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Dungeness Recreation Area

dungenss-rec-area-3The Dungeness Recreation Area (DRA) is a Clallam County-owned park and is operated by the Clallam County Parks Board. The park, located northwest of Sequim, is well known as the entrance and trailhead to the Dungeness Spit, the longest natural spit in the nation at 5 ½ miles in length.

The DRA is far more than the jumping off point to the spit. The park contains 216 acres of forest, woodland, upland meadows, grasslands, wetlands, and ponds. A one-mile trail along bluffs overlooking the Strait of Juan de Fuca provides spectacular views of the strait. The DRA offers hiking, camping, picnicking, bird and wildlife viewing, and horseback riding.

Camping & Hiking
The campground has 65 camping sites, located in the forested area of the park. Picnic tables are located along the bluff and a picnic shelter can serve groups of people. Equestrian and hiking trails are located throughout the recreation area, including access to the Dungeness Spit.

Hunting
Hunting is no longer permitted in the Dungeness Recreation Area.

Birding
Olympic Peninsula Audubon Society (OPAS) members use the DRA for field trips, bird counts, and birding classes as well as hiking, running and picnicking. The open fields with a mixture of grasslands and shrubs within the DRA provide excellent habitat for a wide variety of birds, including many species of sparrows, juncos, towhees, wrens, and the associated owls, raptors and other predators. The mixed shrub, tree and grasses at the margins of the fields are vital for sustaining the diversity of birds using the DRA. Likewise, the second growth conifers mixed with deciduous trees provide great cover and nesting for a wide variety of birds and wildlife.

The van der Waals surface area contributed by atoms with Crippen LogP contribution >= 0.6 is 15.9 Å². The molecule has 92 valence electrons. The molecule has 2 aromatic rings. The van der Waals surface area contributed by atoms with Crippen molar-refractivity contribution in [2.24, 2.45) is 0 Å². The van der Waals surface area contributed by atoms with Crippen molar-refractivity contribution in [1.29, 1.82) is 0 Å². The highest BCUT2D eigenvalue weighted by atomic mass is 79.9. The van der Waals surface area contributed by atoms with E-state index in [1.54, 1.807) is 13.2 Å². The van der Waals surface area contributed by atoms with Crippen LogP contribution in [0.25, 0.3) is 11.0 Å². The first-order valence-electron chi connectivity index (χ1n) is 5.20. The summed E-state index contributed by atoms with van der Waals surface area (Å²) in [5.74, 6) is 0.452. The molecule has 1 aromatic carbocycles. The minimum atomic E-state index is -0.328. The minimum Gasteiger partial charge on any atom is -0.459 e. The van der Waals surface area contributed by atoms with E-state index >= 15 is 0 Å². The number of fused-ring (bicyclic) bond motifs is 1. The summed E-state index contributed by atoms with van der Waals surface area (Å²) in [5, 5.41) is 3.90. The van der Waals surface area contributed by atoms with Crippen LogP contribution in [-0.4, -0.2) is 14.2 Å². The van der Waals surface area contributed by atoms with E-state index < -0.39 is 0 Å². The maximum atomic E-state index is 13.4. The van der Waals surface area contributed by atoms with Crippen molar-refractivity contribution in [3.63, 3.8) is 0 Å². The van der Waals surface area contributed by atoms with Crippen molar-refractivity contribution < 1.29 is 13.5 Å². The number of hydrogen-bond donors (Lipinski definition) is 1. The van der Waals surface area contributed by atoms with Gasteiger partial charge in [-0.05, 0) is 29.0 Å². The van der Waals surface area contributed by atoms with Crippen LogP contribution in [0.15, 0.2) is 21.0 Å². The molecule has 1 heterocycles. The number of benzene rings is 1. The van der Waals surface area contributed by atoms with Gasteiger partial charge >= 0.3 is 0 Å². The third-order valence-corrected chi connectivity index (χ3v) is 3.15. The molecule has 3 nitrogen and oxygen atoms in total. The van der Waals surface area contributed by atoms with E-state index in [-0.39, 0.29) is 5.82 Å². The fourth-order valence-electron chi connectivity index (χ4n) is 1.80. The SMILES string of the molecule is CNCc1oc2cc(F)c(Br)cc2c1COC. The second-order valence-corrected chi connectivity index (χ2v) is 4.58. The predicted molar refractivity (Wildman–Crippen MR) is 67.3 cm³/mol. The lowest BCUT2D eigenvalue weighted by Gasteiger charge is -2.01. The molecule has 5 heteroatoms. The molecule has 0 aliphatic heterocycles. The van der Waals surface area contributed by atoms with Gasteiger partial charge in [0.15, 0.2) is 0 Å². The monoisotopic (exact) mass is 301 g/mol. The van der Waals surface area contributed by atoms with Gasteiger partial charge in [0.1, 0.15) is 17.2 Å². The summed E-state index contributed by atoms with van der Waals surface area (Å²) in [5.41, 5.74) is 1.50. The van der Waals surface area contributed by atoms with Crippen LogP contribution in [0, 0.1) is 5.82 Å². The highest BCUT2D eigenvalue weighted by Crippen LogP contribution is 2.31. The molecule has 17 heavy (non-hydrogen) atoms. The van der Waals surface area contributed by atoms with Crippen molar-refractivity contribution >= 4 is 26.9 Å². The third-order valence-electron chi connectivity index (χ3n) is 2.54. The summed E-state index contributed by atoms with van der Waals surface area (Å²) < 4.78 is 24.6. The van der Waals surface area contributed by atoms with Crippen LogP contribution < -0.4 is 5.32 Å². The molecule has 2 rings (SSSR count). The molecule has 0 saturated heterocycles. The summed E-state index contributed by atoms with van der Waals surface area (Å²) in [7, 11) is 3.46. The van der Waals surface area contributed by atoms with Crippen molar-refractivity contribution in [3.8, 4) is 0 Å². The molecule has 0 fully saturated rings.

Dungeness Recreation Area Master Plan Proposed
The Clallam County Parks Board drafted a Master Plan for the DRA in 2007. After surveying park users, holding public meetings, and drafting alternatives, the Parks Department has recommended a Master Plan, which includes the these major components:

  • Relocating the main road at least 200 feet from the bluff, and widening the road to 28 feet to accommodate modern RVs;
  • Upgrading the existing campground by adding paved camping pads, expanding the campground to accommodate tent camping and RVs;
  • Upgrading and expanding day use, trailhead, picnicking and parking facilities, and adding two miles of hiking, biking and equestrian trails;
  • Ending the current hunting program when the lease with DFW terminates in two-three years (Note: Hunting ended with the 2012 season).

The Master Plan project was placed on hold in November, 2009, while issues involving the parks´ development process and others are worked on and finalized. There will be no park development planned until these issues are resolved. There has been no status change as of September, 2013.